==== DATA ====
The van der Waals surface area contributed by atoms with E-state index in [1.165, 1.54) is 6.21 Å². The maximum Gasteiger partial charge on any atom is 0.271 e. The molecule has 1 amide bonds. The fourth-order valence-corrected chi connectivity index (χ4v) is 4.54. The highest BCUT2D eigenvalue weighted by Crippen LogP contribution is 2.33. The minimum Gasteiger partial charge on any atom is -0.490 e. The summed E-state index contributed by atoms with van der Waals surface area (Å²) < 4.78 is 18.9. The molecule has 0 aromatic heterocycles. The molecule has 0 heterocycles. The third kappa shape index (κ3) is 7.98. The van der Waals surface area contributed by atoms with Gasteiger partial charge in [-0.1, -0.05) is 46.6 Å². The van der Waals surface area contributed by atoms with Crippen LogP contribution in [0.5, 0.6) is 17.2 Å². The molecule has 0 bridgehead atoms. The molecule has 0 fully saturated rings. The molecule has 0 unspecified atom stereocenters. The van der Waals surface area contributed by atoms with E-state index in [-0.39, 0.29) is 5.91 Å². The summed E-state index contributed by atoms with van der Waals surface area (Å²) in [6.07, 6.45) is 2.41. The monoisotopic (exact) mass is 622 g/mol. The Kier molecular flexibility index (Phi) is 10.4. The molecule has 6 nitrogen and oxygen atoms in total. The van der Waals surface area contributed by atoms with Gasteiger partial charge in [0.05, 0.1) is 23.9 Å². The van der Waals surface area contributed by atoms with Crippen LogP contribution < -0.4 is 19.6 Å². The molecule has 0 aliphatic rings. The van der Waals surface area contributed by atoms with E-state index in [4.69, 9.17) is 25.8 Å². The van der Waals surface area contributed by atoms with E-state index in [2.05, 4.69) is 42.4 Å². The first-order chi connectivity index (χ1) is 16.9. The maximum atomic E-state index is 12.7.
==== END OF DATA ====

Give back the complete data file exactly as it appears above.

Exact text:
The van der Waals surface area contributed by atoms with E-state index in [1.165, 1.54) is 6.21 Å². The maximum Gasteiger partial charge on any atom is 0.271 e. The molecule has 1 amide bonds. The fourth-order valence-corrected chi connectivity index (χ4v) is 4.54. The highest BCUT2D eigenvalue weighted by Crippen LogP contribution is 2.33. The minimum Gasteiger partial charge on any atom is -0.490 e. The summed E-state index contributed by atoms with van der Waals surface area (Å²) < 4.78 is 18.9. The molecule has 0 aromatic heterocycles. The molecule has 0 heterocycles. The third kappa shape index (κ3) is 7.98. The van der Waals surface area contributed by atoms with Gasteiger partial charge in [-0.1, -0.05) is 46.6 Å². The van der Waals surface area contributed by atoms with Crippen LogP contribution in [0.5, 0.6) is 17.2 Å². The molecule has 0 bridgehead atoms. The molecule has 0 fully saturated rings. The molecule has 0 unspecified atom stereocenters. The van der Waals surface area contributed by atoms with E-state index in [-0.39, 0.29) is 5.91 Å². The summed E-state index contributed by atoms with van der Waals surface area (Å²) in [6.07, 6.45) is 2.41. The monoisotopic (exact) mass is 622 g/mol. The Kier molecular flexibility index (Phi) is 10.4. The molecule has 6 nitrogen and oxygen atoms in total. The van der Waals surface area contributed by atoms with Gasteiger partial charge in [0.05, 0.1) is 23.9 Å². The van der Waals surface area contributed by atoms with Crippen LogP contribution < -0.4 is 19.6 Å². The molecule has 0 aliphatic rings. The van der Waals surface area contributed by atoms with E-state index in [4.69, 9.17) is 25.8 Å². The van der Waals surface area contributed by atoms with E-state index in [2.05, 4.69) is 42.4 Å². The first-order chi connectivity index (χ1) is 16.9. The maximum atomic E-state index is 12.7.